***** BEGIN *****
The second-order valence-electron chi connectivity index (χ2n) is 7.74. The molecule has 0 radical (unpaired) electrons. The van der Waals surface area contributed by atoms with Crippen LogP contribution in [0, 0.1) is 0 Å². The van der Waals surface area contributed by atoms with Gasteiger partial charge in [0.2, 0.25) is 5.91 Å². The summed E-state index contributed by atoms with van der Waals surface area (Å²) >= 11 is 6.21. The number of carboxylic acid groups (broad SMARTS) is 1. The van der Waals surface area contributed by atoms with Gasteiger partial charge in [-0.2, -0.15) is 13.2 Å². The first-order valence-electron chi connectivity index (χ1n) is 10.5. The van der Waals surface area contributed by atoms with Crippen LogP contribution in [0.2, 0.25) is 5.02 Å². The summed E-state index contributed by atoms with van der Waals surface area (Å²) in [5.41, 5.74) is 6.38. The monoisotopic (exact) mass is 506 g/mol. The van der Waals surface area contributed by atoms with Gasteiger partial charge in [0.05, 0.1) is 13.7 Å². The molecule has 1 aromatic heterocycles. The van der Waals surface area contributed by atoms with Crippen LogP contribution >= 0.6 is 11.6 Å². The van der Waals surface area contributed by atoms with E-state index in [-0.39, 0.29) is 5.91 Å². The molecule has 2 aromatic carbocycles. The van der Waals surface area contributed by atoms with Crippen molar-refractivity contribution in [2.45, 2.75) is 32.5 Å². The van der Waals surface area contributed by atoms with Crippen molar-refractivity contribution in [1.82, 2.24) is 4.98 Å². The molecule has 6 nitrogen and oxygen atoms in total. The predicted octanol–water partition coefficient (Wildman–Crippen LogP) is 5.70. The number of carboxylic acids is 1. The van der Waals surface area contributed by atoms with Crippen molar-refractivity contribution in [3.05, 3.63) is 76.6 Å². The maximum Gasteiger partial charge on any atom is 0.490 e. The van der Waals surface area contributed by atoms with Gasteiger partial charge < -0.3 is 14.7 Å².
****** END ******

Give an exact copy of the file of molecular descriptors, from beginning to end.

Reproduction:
The second-order valence-electron chi connectivity index (χ2n) is 7.74. The molecule has 0 radical (unpaired) electrons. The van der Waals surface area contributed by atoms with Crippen LogP contribution in [0, 0.1) is 0 Å². The van der Waals surface area contributed by atoms with Gasteiger partial charge in [0.2, 0.25) is 5.91 Å². The summed E-state index contributed by atoms with van der Waals surface area (Å²) >= 11 is 6.21. The number of carboxylic acid groups (broad SMARTS) is 1. The van der Waals surface area contributed by atoms with Gasteiger partial charge in [-0.2, -0.15) is 13.2 Å². The first-order valence-electron chi connectivity index (χ1n) is 10.5. The van der Waals surface area contributed by atoms with Crippen LogP contribution in [0.2, 0.25) is 5.02 Å². The summed E-state index contributed by atoms with van der Waals surface area (Å²) in [5.41, 5.74) is 6.38. The monoisotopic (exact) mass is 506 g/mol. The van der Waals surface area contributed by atoms with Gasteiger partial charge in [0.05, 0.1) is 13.7 Å². The molecule has 1 aromatic heterocycles. The van der Waals surface area contributed by atoms with Crippen LogP contribution >= 0.6 is 11.6 Å². The van der Waals surface area contributed by atoms with E-state index in [-0.39, 0.29) is 5.91 Å². The molecule has 2 aromatic carbocycles. The van der Waals surface area contributed by atoms with Crippen molar-refractivity contribution in [2.45, 2.75) is 32.5 Å². The van der Waals surface area contributed by atoms with Crippen molar-refractivity contribution in [1.82, 2.24) is 4.98 Å². The molecule has 6 nitrogen and oxygen atoms in total. The predicted octanol–water partition coefficient (Wildman–Crippen LogP) is 5.70. The number of carboxylic acids is 1. The van der Waals surface area contributed by atoms with Crippen molar-refractivity contribution in [3.05, 3.63) is 76.6 Å². The maximum Gasteiger partial charge on any atom is 0.490 e. The van der Waals surface area contributed by atoms with Gasteiger partial charge < -0.3 is 14.7 Å².